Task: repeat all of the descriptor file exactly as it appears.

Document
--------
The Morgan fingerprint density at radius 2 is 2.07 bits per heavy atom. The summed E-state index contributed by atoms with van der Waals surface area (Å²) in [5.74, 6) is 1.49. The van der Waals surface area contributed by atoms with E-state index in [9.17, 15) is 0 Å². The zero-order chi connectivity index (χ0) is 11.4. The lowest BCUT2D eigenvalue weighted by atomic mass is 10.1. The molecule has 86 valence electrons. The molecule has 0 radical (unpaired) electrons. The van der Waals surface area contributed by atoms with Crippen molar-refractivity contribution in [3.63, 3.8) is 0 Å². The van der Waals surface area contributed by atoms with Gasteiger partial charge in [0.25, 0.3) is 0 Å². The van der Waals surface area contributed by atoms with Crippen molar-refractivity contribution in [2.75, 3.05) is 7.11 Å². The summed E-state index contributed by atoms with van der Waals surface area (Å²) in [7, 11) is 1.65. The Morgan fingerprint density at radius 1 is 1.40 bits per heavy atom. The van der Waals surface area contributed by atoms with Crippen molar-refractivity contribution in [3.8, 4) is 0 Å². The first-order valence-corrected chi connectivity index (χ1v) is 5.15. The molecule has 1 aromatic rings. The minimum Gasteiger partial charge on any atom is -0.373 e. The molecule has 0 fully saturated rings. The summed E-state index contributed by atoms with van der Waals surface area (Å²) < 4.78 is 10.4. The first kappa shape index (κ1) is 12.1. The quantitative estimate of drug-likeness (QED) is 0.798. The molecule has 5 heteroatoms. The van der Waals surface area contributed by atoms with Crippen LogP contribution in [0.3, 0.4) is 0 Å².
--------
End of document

The Morgan fingerprint density at radius 2 is 2.07 bits per heavy atom. The summed E-state index contributed by atoms with van der Waals surface area (Å²) in [5.74, 6) is 1.49. The van der Waals surface area contributed by atoms with E-state index in [9.17, 15) is 0 Å². The zero-order chi connectivity index (χ0) is 11.4. The lowest BCUT2D eigenvalue weighted by atomic mass is 10.1. The molecule has 86 valence electrons. The molecule has 0 radical (unpaired) electrons. The van der Waals surface area contributed by atoms with Crippen molar-refractivity contribution in [3.63, 3.8) is 0 Å². The van der Waals surface area contributed by atoms with Gasteiger partial charge in [0.25, 0.3) is 0 Å². The van der Waals surface area contributed by atoms with Crippen molar-refractivity contribution in [2.75, 3.05) is 7.11 Å². The summed E-state index contributed by atoms with van der Waals surface area (Å²) in [7, 11) is 1.65. The Morgan fingerprint density at radius 1 is 1.40 bits per heavy atom. The van der Waals surface area contributed by atoms with Crippen molar-refractivity contribution in [3.8, 4) is 0 Å². The first-order valence-corrected chi connectivity index (χ1v) is 5.15. The molecule has 1 aromatic rings. The minimum Gasteiger partial charge on any atom is -0.373 e. The molecule has 0 fully saturated rings. The summed E-state index contributed by atoms with van der Waals surface area (Å²) < 4.78 is 10.4. The first kappa shape index (κ1) is 12.1. The quantitative estimate of drug-likeness (QED) is 0.798. The molecule has 5 heteroatoms. The van der Waals surface area contributed by atoms with Crippen LogP contribution in [0.3, 0.4) is 0 Å².